Burnout and effort–reward imbalance improvement for teachers by a manual-based group program

  • Thomas Unterbrink
  • Ruth Pfeifer
  • Lorena Krippeit
  • Linda Zimmermann
  • Uwe Rose
  • Andreas Joos
  • Armin Hartmann
  • Michael Wirsching
  • Joachim BauerEmail author
Original Article



We developed a manual-based psychological group program aimed at teachers and focussing on their professional relationships. The intervention comprised ten sessions over a 10-month period. The aim of the program was to strengthen teachers’ health. We investigated whether the effects of our intervention, during which the MBI and ERI were applied, result in general alleviation of occupational stress experienced by teachers.


This is a randomized controlled trial. All teachers (N = 2,484) of two school types (grammar schools and secondary modern schools) in 3 districts of southwestern Germany were invited to take part in our program. All teachers declaring their interest (N = 337) in the intervention were included in the project. They were randomly assigned to either the intervention group (N = 171) or to the control group (N = 166).


We found that teachers who participated in at least 50% of the program benefited from this short intervention. Significant improvement was achieved on the two MBI scales, Emotional Exhaustion and Personal Accomplishment, as well as on the ERI subscale Appreciation.


Teachers’ occupational stress level may be decreased by taking part in a short manual-based psychological group intervention that focuses on more effective handling of interpersonal problems in school. Therefore, teachers should receive support and guidance in developing the appropriate skills necessary to cope with stress appropriately.


Teacher Stress Prevention MBI ERI Occupational burden Health 



This project was supported by a grant from the Bundesanstalt für Arbeitsschutz und Arbeitsmedizin (Federal Institute for Occupational Safety and Health), Berlin. We are grateful to Prof. Klaus Scheuch and Dr. Reingard Seibt (University of Dresden) who coordinated the project named “Lange Lehren”. The author thanks Siegfried Specker, Head of the Department of Education of the Regierungspraesidium Freiburg, for his valuable support. Special thanks go to the psychologists and psychotherapists who, after being trained and remaining under our supervision, moderated the intervention groups (in alphabetical order): Dr. Eva Albermann, Dipl.-Psych. Petra Bischoff, StDir. Veronika Buhl-Grießhaber, Dr. Irmtraud Dieterle, Lotte Fehrle, Dipl.-Psych Dorothea Fritsch, Dipl.-Psych. Brigitte Frommhold, Dipl.-Psych. Hubert Haaser, Dipl.-Psych. Anna Hack, Dr. Angela Kantner-Rauch, Dr. Klaus Kuhn, cand. phil. Mateo Lorei, Dr. Ilse Meyhöfer, Dr. Herbert Müller-Franke, Dipl.-Psych Dagmar Riepe, Dr. Gotthard von Stackelberg.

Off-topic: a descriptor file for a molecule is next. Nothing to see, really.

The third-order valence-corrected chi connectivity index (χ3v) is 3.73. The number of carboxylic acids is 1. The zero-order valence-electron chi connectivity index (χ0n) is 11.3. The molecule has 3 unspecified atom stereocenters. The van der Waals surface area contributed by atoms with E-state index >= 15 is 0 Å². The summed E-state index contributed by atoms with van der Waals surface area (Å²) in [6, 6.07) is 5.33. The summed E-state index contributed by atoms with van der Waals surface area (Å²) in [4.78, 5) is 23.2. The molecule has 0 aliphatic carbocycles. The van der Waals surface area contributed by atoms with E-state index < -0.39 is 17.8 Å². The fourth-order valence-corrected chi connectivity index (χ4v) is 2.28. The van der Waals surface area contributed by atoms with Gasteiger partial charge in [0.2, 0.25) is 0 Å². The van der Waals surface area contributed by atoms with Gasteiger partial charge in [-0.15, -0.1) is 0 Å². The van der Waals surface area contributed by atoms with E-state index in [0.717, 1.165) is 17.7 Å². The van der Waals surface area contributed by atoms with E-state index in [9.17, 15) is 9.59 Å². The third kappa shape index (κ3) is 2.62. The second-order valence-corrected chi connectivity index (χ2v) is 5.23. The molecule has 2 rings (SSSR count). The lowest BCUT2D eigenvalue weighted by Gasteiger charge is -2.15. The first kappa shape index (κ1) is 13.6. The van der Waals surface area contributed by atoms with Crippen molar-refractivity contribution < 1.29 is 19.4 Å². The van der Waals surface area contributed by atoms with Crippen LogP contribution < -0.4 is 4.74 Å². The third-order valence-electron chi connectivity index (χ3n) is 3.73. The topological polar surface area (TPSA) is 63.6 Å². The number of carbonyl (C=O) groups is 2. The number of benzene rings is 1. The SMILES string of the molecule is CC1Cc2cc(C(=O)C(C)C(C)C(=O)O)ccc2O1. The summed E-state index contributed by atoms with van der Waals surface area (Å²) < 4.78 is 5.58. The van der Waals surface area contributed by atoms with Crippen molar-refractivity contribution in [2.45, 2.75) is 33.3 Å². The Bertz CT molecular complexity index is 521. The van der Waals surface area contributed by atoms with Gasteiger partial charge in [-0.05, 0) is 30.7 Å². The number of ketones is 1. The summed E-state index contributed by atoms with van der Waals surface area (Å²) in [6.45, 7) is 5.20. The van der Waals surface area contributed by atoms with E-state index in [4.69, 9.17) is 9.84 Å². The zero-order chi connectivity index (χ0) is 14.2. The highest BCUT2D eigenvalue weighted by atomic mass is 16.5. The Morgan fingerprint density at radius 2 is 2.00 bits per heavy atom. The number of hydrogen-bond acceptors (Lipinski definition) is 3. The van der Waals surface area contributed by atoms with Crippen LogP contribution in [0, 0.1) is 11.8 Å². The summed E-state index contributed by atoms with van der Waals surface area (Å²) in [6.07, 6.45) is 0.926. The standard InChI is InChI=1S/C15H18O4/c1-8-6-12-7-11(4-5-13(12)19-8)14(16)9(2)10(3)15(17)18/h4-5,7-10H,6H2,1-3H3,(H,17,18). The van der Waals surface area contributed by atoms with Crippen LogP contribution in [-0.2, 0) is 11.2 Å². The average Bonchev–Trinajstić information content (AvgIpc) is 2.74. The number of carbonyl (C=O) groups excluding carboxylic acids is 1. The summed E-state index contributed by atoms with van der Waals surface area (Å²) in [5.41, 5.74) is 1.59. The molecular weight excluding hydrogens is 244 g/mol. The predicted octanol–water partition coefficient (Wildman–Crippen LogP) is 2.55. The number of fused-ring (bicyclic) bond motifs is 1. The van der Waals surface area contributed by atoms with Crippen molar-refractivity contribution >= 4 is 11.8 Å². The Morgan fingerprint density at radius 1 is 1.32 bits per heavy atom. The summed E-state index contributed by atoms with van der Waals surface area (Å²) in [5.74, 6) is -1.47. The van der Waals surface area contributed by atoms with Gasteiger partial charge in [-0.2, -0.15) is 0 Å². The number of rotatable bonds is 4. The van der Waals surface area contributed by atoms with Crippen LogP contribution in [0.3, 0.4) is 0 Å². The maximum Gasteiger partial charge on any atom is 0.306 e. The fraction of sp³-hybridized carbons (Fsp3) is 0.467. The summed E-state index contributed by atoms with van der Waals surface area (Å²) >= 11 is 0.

Conflict of interest

The authors have no conflicts of interest.


  1. Albjerg GP (1999) Teacher Burnout. In: Understanding and preventing teacher burnout—a source book of international research and practice. University Press, Cambridge, pp 285–292Google Scholar
  2. Bakker AB, Van Emmerik H, van Riet P (2008) How job demands, resources, and burnout predict objective performance: a constructive replication. Anxiety Stress Coping 21:309–324. doi: 10.1080/10615800801958637 CrossRefGoogle Scholar
  3. Bauer J (2002) Das Gedächtnis des Körpers. Eichborn, FrankfurtGoogle Scholar
  4. Bauer J et al (2006) Correlation between burnout syndrome and psychological and psychosomatic symptoms among teachers. Int Arch Occup Environ Health 79:199–204. doi: 10.1007/s00420-005-0050-y CrossRefGoogle Scholar
  5. Bauer J et al (2007a) Working conditions, adverse events and mental health problems in a sample of 949 German teachers. Int Arch Occup Environ Health 80:442–449. doi: 10.1007/s00420-007-0170-7 CrossRefGoogle Scholar
  6. Bauer J et al. (2007b) Gesundheitsprophylaxe für Lehrkräfte, Manual für Lehrer-Coachinggruppen nach dem Freiburger Modell. In: Handlungsanleitungen zur Erhaltung und Förderung der Gesundheit von Lehrerinnen und Lehrern. Selbstverlag der Technischen Universität Dresden, DresdenGoogle Scholar
  7. Belcastro P, Gold R (1983) Teacher stress and burnout: implications for school health personnel. J Sch Health 53:404–407. doi: 10.1111/j.1746-1561.1983.tb03148.x CrossRefGoogle Scholar
  8. Bowers T (2001) Teacher absenteeism and ill health retirement: a review. Camb J Educa 31:135–157CrossRefGoogle Scholar
  9. Brouwers A, Tomic W (2000) Teacher burnout, perceived self-efficacy in classroom management, and student disruptive behaviour in secondary education. Teach Teach Educa 16:239–253CrossRefGoogle Scholar
  10. Brown J, Gilmour WH, Macdonald EB (2006) Ill health retirement in Scottish teachers: process, outcomes and re-employment. Int Arch Occup Environ Health 79:433–440CrossRefGoogle Scholar
  11. Burke RJ, Greenglass ER (1995) A longitudinal study of psychological burnout in teachers. Hum Relat 48:187–202CrossRefGoogle Scholar
  12. Burke RJ, Greenglass ER, Schwarzer R (1996) Predicting teacher burnout over time: effects of work stress, social support, and self-doubts on burnout and its consequences. Anxiety Stress Coping 9:261–275CrossRefGoogle Scholar
  13. Buschmann I, Gamsjäger E (1999) Determinanten des Lehrer-Burnout. Psychol Erzieh Unterr 46:281–292Google Scholar
  14. Büssing A, Perrar K (1992) Die Messung von Burnout. Untersuchung einer deutschen Fassung des Maslach Burnout Inventory (MBI-D). Diagnostica 38:328–353Google Scholar
  15. Cohen J (1988) Statistical power analysis for the behavioral sciences, 2nd edn. Routledge AcademicGoogle Scholar
  16. Daniel J, Schuller IS (2000) Burnout in teacher’s profession: age, years of practice and some disorders. Stud Psychol 42:33–41Google Scholar